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Toledo Legal News - Editorial List Table


Funny or not, speech is still free


Did you hear the one about the comedian who got fired from Saturday Night Live for making offensive comments before he ever set foot on the show? It’s no joke.

Early last month, comedian Shane Gillis was hired and then promptly fired by the long-running sketch comedy show after his racist and homophobic comments from a year-old podcast came to light. Several comedians came to his defense, claiming that Gillis was a victim and that his firing exemplified an erosion of free speech in the United States of America. But does it?

This latest comedy controversy highlights the tricky intersection between our fundamental freedoms and cultural trends; it also reveals the messy collisions that can take place between opposing viewpoints. And it illustrates commonly held misunderstandings about what is and is not considered protected speech under the First Amendment.

For the record, being fired from Saturday Night Live — or any TV show for that matter — is not a First Amendment issue. The First Amendment only protects people in the United States from government censorship. Private companies are not bound by its restrictions. NBC was well within its rights to terminate Gillis’s employment.

More importantly, the First Amendment does not protect individuals from facing social repercussions for their offensive speech. If Gillis’s podcasts never saw the light of day, odds are that NBC wouldn’t have been in a position to fire him. Nonetheless, his comments were publicized and the sizable public outcry that followed — also protected by the First Amendment — undoubtedly influenced the network’s decision.

From our viewpoint, Gillis’s firing and the clashing opinions surrounding it does not mean that our right to free speech is in jeopardy. It’s quite the opposite, actually.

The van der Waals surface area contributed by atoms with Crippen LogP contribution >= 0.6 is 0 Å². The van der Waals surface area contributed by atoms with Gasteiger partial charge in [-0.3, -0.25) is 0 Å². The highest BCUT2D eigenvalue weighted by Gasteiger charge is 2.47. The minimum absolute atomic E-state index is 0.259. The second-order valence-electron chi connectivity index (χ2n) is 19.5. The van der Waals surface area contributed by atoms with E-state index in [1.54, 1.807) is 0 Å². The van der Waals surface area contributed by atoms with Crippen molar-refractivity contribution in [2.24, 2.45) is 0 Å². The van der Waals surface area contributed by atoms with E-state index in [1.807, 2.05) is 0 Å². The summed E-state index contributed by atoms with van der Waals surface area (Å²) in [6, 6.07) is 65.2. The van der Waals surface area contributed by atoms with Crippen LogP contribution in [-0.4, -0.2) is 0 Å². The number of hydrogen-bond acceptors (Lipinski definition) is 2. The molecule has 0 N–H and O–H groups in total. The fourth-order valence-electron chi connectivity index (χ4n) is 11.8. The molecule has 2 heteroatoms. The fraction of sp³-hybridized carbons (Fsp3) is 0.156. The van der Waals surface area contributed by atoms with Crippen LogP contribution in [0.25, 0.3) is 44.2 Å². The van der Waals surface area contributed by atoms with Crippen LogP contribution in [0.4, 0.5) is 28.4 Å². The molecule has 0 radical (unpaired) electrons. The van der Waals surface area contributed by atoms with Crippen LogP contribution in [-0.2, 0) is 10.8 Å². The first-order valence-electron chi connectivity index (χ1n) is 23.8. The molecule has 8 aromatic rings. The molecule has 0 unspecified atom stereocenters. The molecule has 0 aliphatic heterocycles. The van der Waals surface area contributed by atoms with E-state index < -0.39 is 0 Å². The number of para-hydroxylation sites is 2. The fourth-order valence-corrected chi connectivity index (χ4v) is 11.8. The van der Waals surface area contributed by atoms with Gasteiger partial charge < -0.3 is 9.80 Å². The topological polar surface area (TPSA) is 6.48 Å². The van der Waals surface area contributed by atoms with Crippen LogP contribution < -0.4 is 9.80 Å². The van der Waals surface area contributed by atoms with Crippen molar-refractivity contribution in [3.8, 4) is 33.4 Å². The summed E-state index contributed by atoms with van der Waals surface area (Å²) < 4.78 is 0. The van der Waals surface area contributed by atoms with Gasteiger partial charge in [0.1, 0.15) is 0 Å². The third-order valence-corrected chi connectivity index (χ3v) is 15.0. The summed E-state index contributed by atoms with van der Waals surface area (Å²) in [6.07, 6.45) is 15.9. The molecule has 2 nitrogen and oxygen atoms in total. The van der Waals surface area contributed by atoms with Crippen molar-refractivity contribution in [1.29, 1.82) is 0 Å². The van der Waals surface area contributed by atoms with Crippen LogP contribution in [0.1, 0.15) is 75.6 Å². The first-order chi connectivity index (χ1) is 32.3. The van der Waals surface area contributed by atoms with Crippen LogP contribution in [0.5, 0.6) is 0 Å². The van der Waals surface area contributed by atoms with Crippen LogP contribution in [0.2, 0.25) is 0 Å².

Our founders included the First Amendment in our Constitution because they recognized the importance of a free flow of ideas and information to democratic government and of protecting the rights of people whose views might be unpopular. If the government were to determine which speech is too offensive to be allowed, that could put them on a slippery slope. Bans on offensive speech might morph into bans on any speech that makes government leaders look bad or comes from political enemies. The First Amendment and the breadth of its protections never changed for that very reason.

But public tastes have changed over the years. Significantly. Popular comedic routines from decades passed are considered objectionable by today’s standards. Today, comedians who make women, minorities or LGBTQ individuals the butt of their jokes can expect that at least some of their audience will push back. In August, popular comedian Dave Chappelle was publicly denounced for jokes he featured in his latest Netflix special that poked fun at the alleged victims of R. Kelly and Michael Jackson and mocked members of the LGBTQ community.

Why has our standard for “what’s acceptable” changed? The evolution stems in large part from having more diverse voices involved in the conversation, with historically marginalized communities taking advantage of increased opportunities to exercise their First Amendment rights and pushing back against speech that denigrates them. The advent of the internet and social media has provided these previously underrepresented groups with new, open platforms to speak out, offer a new and different perspective and generate broader support.

If the history of comedy in America is any indication, this undoubtedly won’t be the last controversy. In many ways, we’re glad that’s the case. These debates push us to revisit our understanding of free speech and look for ways to navigate a complex culture, full of differing viewpoints and experiences. But that can only happen if we look past the surface-level attacks and assumptions. Free speech isn’t always funny, nor is it always easy to understand. And it will continue to breed conflict. But more speech for more people puts us on a trajectory toward a better society.

And whether you’re a comedian that pushes boundaries or a comedian that merely pushes buttons, don’t cry foul or “free speech” when people invoke their own right to free speech and start to push back vocally on your material. The joke is on you, because that’s how the First Amendment works.

About the Freedom Forum Institute

The Freedom Forum Institute, headquartered in Washington, D.C., is the education and outreach partner of the Freedom Forum and the Newseum. The Institute includes the First Amendment Center, the Religious Freedom Center, the Newseum’s education department (NewseumED), special initiatives such as the Power Shift Project, and diversity and inclusion programs. The Institute also supports ongoing programming at the Newseum, including the annual rededication of the Journalist’s Memorial, and “Inside Media” interviews and presentations.